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A family moved from to run ‘industrial scale’ drugs operation worth £3.5m



A FAMILY living in west Wales have been busted by Police for running a ‘huge’ cannabis operation, estimated to be worth £3.5m.

Linda McCann, her husband Edward and son Daniel moved from Hampshire to a Carmarthenshire house with a large barn which had been carefully chosen as a suitable base for their business.There, the family set and ran an ‘industrial scale’ drugs operation not only producing huge quantities of herbal cannabis but also cannabis oil and cannabis edibles such as cannabis-infused chocolate. To help with the business they recruited local men, Jack Whittock and Justin Liles.By the time police raised the property, the McCanns had been running their cannabis operation for some five years, and the prosecution believe it may have been worth up to £3.5m over that time.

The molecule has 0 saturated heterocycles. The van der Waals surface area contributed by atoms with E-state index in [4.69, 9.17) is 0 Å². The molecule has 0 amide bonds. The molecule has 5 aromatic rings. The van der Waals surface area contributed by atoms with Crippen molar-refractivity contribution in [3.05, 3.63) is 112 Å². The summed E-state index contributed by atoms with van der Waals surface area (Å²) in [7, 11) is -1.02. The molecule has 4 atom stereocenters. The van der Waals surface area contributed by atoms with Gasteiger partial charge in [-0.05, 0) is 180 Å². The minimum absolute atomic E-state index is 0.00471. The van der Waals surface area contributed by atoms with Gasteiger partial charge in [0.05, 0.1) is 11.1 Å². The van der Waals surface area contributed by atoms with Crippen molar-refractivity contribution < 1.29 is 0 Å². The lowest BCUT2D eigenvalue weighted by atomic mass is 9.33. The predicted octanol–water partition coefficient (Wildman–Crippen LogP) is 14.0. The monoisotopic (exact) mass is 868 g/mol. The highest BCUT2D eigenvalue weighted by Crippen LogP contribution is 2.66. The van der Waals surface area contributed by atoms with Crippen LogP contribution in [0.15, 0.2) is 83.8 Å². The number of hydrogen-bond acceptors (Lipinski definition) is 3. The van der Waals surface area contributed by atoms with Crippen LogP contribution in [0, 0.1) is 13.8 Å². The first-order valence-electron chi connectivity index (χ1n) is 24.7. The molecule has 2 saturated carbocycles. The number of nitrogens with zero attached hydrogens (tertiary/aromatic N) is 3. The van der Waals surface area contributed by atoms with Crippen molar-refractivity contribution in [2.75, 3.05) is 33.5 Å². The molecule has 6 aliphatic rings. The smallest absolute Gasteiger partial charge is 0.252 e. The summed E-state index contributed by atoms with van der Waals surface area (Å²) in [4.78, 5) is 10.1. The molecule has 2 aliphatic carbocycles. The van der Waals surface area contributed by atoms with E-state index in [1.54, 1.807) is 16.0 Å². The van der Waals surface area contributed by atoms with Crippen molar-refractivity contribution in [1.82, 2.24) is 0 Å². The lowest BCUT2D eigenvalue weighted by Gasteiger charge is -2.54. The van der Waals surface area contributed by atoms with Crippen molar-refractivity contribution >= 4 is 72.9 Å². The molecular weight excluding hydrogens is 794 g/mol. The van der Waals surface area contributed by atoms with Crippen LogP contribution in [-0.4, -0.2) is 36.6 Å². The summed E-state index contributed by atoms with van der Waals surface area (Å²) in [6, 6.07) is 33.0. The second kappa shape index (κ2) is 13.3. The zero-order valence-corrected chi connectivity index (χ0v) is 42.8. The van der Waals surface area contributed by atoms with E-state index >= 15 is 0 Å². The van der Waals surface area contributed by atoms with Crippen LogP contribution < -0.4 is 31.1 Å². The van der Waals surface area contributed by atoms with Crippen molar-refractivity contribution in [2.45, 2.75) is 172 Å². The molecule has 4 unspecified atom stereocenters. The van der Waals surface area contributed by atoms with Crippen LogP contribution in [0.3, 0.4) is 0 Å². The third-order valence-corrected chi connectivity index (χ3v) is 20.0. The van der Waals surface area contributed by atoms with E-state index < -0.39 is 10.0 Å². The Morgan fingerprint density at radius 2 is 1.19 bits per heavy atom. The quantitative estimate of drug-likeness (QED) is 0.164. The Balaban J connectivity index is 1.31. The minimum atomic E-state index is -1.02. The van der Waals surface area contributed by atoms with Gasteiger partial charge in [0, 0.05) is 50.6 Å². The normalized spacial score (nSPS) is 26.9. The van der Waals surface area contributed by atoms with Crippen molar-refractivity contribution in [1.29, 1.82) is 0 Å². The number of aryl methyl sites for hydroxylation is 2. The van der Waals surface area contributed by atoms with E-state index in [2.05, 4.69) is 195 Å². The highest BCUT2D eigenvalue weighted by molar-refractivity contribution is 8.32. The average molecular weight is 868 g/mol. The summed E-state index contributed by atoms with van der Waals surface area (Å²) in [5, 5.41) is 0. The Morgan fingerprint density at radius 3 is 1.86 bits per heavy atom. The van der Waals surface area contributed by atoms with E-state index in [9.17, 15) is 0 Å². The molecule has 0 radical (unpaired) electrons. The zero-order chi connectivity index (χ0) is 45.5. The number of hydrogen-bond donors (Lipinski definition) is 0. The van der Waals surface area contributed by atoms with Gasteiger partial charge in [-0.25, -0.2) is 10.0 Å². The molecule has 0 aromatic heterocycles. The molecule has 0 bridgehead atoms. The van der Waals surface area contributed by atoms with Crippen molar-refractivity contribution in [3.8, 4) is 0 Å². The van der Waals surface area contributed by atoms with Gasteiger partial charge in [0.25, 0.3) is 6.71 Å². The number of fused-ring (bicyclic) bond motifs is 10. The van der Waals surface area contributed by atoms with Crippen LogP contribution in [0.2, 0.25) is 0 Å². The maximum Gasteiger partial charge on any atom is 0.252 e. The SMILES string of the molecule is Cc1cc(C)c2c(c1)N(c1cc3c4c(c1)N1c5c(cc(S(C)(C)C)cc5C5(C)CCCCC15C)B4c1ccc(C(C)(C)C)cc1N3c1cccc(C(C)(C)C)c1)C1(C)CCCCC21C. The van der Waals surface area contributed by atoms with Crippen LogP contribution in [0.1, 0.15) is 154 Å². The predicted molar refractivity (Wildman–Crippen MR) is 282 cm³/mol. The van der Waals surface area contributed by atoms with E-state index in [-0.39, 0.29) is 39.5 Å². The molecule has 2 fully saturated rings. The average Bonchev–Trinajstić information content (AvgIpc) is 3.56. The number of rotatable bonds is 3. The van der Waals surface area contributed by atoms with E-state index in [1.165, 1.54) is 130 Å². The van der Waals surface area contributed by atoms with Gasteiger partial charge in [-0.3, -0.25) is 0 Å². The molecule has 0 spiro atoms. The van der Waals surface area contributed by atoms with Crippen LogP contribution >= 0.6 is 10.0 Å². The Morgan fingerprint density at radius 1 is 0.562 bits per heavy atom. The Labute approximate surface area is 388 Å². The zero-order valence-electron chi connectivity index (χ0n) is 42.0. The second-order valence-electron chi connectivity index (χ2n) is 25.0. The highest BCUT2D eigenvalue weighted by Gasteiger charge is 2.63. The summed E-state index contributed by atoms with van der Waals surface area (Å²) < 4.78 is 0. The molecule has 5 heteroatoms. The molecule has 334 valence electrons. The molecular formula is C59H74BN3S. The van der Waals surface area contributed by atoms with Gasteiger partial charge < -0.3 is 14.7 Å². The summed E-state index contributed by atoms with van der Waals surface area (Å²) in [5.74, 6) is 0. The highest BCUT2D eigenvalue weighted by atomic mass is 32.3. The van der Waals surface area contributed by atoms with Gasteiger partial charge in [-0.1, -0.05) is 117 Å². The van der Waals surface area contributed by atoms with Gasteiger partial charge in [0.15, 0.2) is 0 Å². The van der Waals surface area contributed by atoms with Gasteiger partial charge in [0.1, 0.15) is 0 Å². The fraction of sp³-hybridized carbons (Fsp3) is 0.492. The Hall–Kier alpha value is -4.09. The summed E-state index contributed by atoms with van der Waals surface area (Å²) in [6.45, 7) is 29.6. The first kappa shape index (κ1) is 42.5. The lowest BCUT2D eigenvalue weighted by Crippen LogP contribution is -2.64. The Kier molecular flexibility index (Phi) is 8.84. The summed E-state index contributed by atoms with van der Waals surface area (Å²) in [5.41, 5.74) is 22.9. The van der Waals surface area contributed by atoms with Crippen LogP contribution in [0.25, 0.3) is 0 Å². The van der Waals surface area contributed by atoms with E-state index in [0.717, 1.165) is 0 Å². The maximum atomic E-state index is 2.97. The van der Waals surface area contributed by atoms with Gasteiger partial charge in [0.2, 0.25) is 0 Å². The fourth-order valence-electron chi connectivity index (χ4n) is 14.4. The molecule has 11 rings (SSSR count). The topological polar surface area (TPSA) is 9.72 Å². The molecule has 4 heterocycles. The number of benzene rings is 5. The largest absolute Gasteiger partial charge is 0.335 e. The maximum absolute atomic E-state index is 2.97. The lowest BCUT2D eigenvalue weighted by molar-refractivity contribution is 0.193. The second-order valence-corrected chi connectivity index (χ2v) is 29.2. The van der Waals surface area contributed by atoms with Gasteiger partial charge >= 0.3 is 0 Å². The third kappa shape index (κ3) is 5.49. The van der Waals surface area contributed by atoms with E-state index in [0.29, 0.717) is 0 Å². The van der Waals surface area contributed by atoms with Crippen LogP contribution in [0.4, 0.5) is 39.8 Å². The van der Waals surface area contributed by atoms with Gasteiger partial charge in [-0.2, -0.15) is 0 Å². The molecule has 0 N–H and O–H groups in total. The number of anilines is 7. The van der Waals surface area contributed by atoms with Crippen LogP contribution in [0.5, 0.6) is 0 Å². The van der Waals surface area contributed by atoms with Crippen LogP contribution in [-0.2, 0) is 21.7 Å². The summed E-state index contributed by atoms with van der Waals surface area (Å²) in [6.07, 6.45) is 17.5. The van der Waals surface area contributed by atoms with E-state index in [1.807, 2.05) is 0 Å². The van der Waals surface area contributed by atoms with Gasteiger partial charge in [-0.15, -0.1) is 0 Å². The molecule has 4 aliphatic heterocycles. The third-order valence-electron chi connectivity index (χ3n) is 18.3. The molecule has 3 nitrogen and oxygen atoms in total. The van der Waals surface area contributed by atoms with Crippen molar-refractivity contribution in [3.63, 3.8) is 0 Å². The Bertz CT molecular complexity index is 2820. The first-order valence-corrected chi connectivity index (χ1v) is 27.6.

Police found an ‘extremely well-organised and sophisticated cannabis manufacturing operation

All five defendants had previously pleaded guilty to conspiracy to produce cannabis and conspiracy to supply cannabis and to acquiring criminal property – namely cash – when Linda McCann, Whittock and Liles appeared in the dock for sentencing. Edward and Daniel McCann are yet to be sentenced.

The court heard that on October 23, 2020, police executed a search warrant at an isolated property in the village of Cwmbach, near Whitland in Carmarthenshire. Ian Wright said officers forced entry to a large outbuilding or bar next to a detached house on the plot and were met by an “overwhelming smell of cannabis” – inside they found an “extremely well-organised and sophisticated cannabis manufacturing operation”.